Chicago ‘il Thirumanam – by popular demand
People I personally know who frequent the blog have been asking – ‘So, where is the post on the Chicago Thirumanam’. I’ve been toying with the idea of writing it, but thought people would be bored to read it. But, if you are interested, go ahead and read this, or don’t.
The Chicago thirumanam went off really well, to everyone’s happiness and satisfaction during the thanksgiving weekend. Yes, it’s now more than a month.
We tried very hard to keep it as close as possible to what it would have been in India. Of course, many of the specimens mentioned in this post, were definitely missing.
We had 2 sessions – the previous evening was the Nischyathartham/Reception. That was followed by the wedding ceremony the next morning.
The crowd was close to 100 people. Most women turned up in silk sarees, and wore the jewellery they had access to in the US. The reception desk at the entrance was unmanned, because there were few young girls in the crowd, and those that could have done it, found it odd to stand by the entrance. All the same, we had a plate full of colourful daisies and sugar or chocolates to sweeten the guest’s mouth as they entered.
In true desi style, like all other desi parties, everything was delayed by a minimum of one hour. Thankfully, the priest who was skilled at either reciting quickly or conveniently omitting the extra frills, managed to have the thali tied, 2 minutes before the end of the muhurtham. Thanks to starting so late, our guest were in time to witness the ceremony too, else we might have had a handful of people, 80% of who would have been white-american. The poor chaps had no idea about the Indian Stretchable Time concept I guess.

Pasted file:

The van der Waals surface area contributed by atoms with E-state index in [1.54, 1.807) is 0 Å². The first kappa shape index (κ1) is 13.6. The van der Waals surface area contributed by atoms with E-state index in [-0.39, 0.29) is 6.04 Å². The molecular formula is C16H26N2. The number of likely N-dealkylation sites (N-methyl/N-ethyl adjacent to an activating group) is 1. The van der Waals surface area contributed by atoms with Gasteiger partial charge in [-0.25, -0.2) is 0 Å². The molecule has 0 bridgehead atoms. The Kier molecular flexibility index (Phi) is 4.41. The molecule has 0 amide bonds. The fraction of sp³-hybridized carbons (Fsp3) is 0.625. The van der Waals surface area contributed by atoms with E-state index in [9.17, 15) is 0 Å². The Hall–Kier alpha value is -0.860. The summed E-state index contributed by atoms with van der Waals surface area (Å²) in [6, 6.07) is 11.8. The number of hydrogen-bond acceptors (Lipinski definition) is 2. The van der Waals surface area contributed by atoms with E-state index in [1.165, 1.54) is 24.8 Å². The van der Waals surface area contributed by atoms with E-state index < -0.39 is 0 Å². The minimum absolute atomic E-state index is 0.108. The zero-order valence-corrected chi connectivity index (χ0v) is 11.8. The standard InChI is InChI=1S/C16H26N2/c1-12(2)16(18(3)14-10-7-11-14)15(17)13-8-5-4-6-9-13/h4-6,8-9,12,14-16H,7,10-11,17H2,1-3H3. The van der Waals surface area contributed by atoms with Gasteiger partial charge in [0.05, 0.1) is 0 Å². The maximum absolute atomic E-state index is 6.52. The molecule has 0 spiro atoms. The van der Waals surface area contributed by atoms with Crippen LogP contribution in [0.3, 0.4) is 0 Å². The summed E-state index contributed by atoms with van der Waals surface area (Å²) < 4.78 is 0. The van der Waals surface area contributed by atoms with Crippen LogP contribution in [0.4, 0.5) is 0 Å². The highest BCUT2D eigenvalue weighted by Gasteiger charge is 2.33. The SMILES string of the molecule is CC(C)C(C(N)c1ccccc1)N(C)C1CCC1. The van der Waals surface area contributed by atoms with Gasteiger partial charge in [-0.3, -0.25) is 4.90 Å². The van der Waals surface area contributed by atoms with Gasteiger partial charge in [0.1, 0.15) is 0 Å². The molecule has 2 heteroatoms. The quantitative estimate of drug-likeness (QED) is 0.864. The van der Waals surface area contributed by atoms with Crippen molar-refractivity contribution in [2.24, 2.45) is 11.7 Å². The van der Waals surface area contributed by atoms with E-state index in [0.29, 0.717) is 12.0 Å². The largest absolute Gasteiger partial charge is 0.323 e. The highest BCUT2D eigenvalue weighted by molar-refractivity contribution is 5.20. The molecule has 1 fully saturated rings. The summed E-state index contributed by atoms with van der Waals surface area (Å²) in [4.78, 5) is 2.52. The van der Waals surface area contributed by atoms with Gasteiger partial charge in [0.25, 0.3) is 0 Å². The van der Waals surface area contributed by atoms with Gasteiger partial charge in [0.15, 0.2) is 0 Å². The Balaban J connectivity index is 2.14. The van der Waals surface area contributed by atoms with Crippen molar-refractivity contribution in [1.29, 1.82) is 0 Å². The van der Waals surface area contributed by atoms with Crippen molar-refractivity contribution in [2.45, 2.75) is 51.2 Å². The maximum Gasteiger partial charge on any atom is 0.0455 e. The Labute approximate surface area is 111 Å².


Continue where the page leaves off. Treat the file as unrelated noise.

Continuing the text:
In preparation for the wedding, some of the interesting things we did were:
Welcome Board & Vethalai Paaku bags – The welcome board was handcrafted in exquisite Red gift wrapping paper and adorned by gold glitter to display the names of the bride and groom. No place for the word ‘Welcome’ when I finished. We made sure it was displayed outside the mantapam on both days.
The vethalai Pakku bags were white paper bags. We used half-page labels to print out the bride and groom’s names with the date of the wedding and Thank you written. We had it done in marroon and blue (for women and men). The stickers then were easily applied to the bag. In all I have to admit, it looked very professional. What went inside the bag was- For the men, apple and Bakshanam(Karasev and laddu) bag. For the women, there was manjal, kumkum, apple, ravikai thuni(blouse piece) and a gift.
Nischyathartham plates – Found $1 trays in the local dollar store. Filled them with an assortment of stuff and sealed and tied them with Cling wrap and red and gold ribbon.
Vratha Bakshanam – More $1 trays from dollar store. No Kai-Murukku experts here, so managed Mul-Murukku in large sizes, Nukkal, Therati paal (from Ricotta cheese), Om-podi, Appam, and bought out Laddu and Mysore Pak.
So, that in brief is a little of what happened those two days.